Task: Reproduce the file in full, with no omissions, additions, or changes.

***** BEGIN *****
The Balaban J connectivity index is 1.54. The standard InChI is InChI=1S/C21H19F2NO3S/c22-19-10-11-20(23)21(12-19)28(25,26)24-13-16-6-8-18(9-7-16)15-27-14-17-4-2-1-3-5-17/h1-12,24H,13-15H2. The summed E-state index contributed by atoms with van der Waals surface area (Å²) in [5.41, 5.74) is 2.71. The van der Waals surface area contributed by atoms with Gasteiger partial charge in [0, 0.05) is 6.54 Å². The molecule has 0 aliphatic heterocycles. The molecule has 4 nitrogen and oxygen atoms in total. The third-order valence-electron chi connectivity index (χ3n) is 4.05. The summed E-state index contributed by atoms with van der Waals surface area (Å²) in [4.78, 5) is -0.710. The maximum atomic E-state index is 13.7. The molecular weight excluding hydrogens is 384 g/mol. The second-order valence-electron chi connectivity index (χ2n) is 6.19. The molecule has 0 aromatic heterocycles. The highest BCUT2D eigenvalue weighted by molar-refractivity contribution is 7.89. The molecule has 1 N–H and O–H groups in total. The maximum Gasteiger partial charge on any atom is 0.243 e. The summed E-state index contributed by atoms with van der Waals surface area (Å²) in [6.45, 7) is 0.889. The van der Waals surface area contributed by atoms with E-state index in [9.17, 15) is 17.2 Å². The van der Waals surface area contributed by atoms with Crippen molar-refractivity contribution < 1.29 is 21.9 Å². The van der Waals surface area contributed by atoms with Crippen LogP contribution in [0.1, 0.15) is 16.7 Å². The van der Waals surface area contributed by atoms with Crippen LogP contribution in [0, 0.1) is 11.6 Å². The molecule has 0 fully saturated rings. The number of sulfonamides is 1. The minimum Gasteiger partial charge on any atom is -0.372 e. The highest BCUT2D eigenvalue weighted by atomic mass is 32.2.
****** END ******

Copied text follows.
The Balaban J connectivity index is 1.54. The standard InChI is InChI=1S/C21H19F2NO3S/c22-19-10-11-20(23)21(12-19)28(25,26)24-13-16-6-8-18(9-7-16)15-27-14-17-4-2-1-3-5-17/h1-12,24H,13-15H2. The summed E-state index contributed by atoms with van der Waals surface area (Å²) in [5.41, 5.74) is 2.71. The van der Waals surface area contributed by atoms with Gasteiger partial charge in [0, 0.05) is 6.54 Å². The molecule has 0 aliphatic heterocycles. The molecule has 4 nitrogen and oxygen atoms in total. The third-order valence-electron chi connectivity index (χ3n) is 4.05. The summed E-state index contributed by atoms with van der Waals surface area (Å²) in [4.78, 5) is -0.710. The maximum atomic E-state index is 13.7. The molecular weight excluding hydrogens is 384 g/mol. The second-order valence-electron chi connectivity index (χ2n) is 6.19. The molecule has 0 aromatic heterocycles. The highest BCUT2D eigenvalue weighted by molar-refractivity contribution is 7.89. The molecule has 1 N–H and O–H groups in total. The maximum Gasteiger partial charge on any atom is 0.243 e. The summed E-state index contributed by atoms with van der Waals surface area (Å²) in [6.45, 7) is 0.889. The van der Waals surface area contributed by atoms with E-state index in [9.17, 15) is 17.2 Å². The van der Waals surface area contributed by atoms with Crippen molar-refractivity contribution < 1.29 is 21.9 Å². The van der Waals surface area contributed by atoms with Crippen LogP contribution in [0.1, 0.15) is 16.7 Å². The van der Waals surface area contributed by atoms with Crippen LogP contribution in [0, 0.1) is 11.6 Å². The molecule has 0 fully saturated rings. The number of sulfonamides is 1. The minimum Gasteiger partial charge on any atom is -0.372 e. The highest BCUT2D eigenvalue weighted by atomic mass is 32.2.